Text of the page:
ark Erelli realizes that he doesn't exactly fit the ideal of the prototypical "country" singer and songwriter raised on a hardscrabble farm in the rural South, plucking out mournful ballads on a $5 Sears guitar in the short respites between long, hard days in the fields or coal mines.
As he savors the reaction, thus far enthusiastic and approving, to his new hard-core, honky-tonk Signature Sounds release "Hillbilly Pilgrim," the self-described "folk singer" readily acknowledges that his upbringing was that of a typical suburban Boston kid.
"I grew up in Reading, about 12 miles north of Boston...my parents are both teachers, a high school teacher and a nursery school teacher, so education was always a big priority while growing up. Reading is your fairly average suburb town of Boston, not the poorest, kind of an average suburban town."
Erelli, 29, still lives and is based in the Boston area and says that, like many of his generation, his interest in music was sparked by the '80s heyday of MTV.
"I was always a music fan, ever since MTV came on the air, I was pretty much watching MTV the first six or seven years it was on, nonstop, and loved music."
He pauses and adds knowingly, "Of course, this was back when MTV was a bit more innocent and musically driven or even back when they showed videos."
During his high school years, Erelli played in a variety of bands, but never really conceived the idea of writing and performing on his own - that is until he came across master bluesman Chris Smither.
"I heard him on a radio station, did not know what the heck was going on, couldn't believe all that was coming from one man. Not the style of the guitar, but the beat, the groove and the philosophy. He was kind of a bridge between the blues stuff that I'd been listening to, like the Allman Brothers and stuff further back like T-Bone Walker...here was this guy doing these very philosophical lyrics, with the guitar, but he was also kind of rockin' and bluesy at the same time, and that just got me right from the get-go. As it turns out, he was playing a lot around Boston, and I would just follow him around. I didn't talk to him or anything, I'd just go and try to sit as close as I could and watch his hands."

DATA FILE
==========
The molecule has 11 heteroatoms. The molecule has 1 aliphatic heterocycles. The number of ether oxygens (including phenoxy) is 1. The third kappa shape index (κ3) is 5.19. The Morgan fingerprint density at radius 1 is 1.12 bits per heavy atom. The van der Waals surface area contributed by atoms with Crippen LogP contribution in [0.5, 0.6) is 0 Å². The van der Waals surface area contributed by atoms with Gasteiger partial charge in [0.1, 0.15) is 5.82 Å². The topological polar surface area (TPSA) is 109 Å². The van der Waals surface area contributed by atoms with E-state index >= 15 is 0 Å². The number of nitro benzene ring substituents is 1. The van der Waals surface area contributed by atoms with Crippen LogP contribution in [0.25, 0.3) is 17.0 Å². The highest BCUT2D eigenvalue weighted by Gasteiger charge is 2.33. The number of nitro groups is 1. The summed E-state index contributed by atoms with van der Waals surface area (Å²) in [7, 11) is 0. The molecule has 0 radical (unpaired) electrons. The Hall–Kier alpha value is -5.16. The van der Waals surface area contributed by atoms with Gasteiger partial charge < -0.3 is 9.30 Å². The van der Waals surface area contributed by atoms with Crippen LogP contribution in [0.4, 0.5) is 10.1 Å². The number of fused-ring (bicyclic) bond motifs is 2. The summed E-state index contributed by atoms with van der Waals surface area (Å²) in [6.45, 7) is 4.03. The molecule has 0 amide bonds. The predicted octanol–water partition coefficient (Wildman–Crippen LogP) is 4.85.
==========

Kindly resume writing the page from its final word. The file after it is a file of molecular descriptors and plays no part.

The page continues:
Seeing a solo performer like Smither who could dominate a stage turned out to be an epiphany of sorts.
"I always thought you needed a band to even attempt stuff like that. Then, once I saw (Smither), I realized you don't need a band. It wasn't until I went to college and took a guitar with me and kind of sat down on my off time and started to really fool around with it ...it just kind of came out one night. You're in your late teens, you're dealing with a lot of new situations, and you're trying to make sense of it all. As it happened, I just started playing guitar around that time, and it became a way for me to make sense of all that, and at the same time, emulate my heroes."
His exposure to country music began with a high school tennis coach who introduced him to the genre, and to Erelli, it was just another form of music that he found himself attracted to solely on the basis of its merits.
"If someone covered a Hank Williams song, I'd want to know who Hank Williams was, and you dig enough, and all that wonderful history is right there, under the surface. It's a form of music that puts a lot of pride in tribute to the people who have come before you. I just kept digging back, wondering, if I liked Steve Earle, then I'll probably like Townes Van Zandt because Steve Earle is always mentioning Townes Van Zandt in his interviews, and if I like Townes Van Zandt, then I'll probably like Hank Williams because people keep comparing (them) in some respects. You just keep doing that with a few artists, and pretty soon you realize everyone is linked with everyone else."
Erelli is keenly aware that his career thus far has landed him in the ranks of the modern "singer-songwriter," a label that some artists and fans enthusiastically embrace, while others disdain and dismiss as "navel gazers."
"I don't put a lot of stock in labels myself, I listen to all different kinds of music, and just because something's considered jazz or blues or folk or what have you, doesn't diminish my interest before I hear the music. But I realize that not everybody's that open-minded, and some people will hear 'country' and go, 'Aagghh, I don't like country music, so I'm not going to listen to it.' That's where labels become problematic to me...there is a greater truth to it, historically as well. I heard this radio broadcast of Hank Williams...and he was being introduced as a 'folk singer' - Hank Williams, you know, one of the top five legends of country music, as we know him today, was being referred to as a folk singer in his day. I wouldn't be surprised to hear that someone referred to Woody Guthrie as a country singer somewhere along the line. I really feel like when I say 'folk singer', I'm trying to communicate with other people with my music, with 'the folk'. I'm trying to build community for myself and for others around my music, and through the medium of my music...To me, it's really very much in my interactions with people, and so that's why I feel like I'm okay with 'folk singer'. I realize that if you use the word 'folk' it's like a 4-letter word to 95 percent of the country."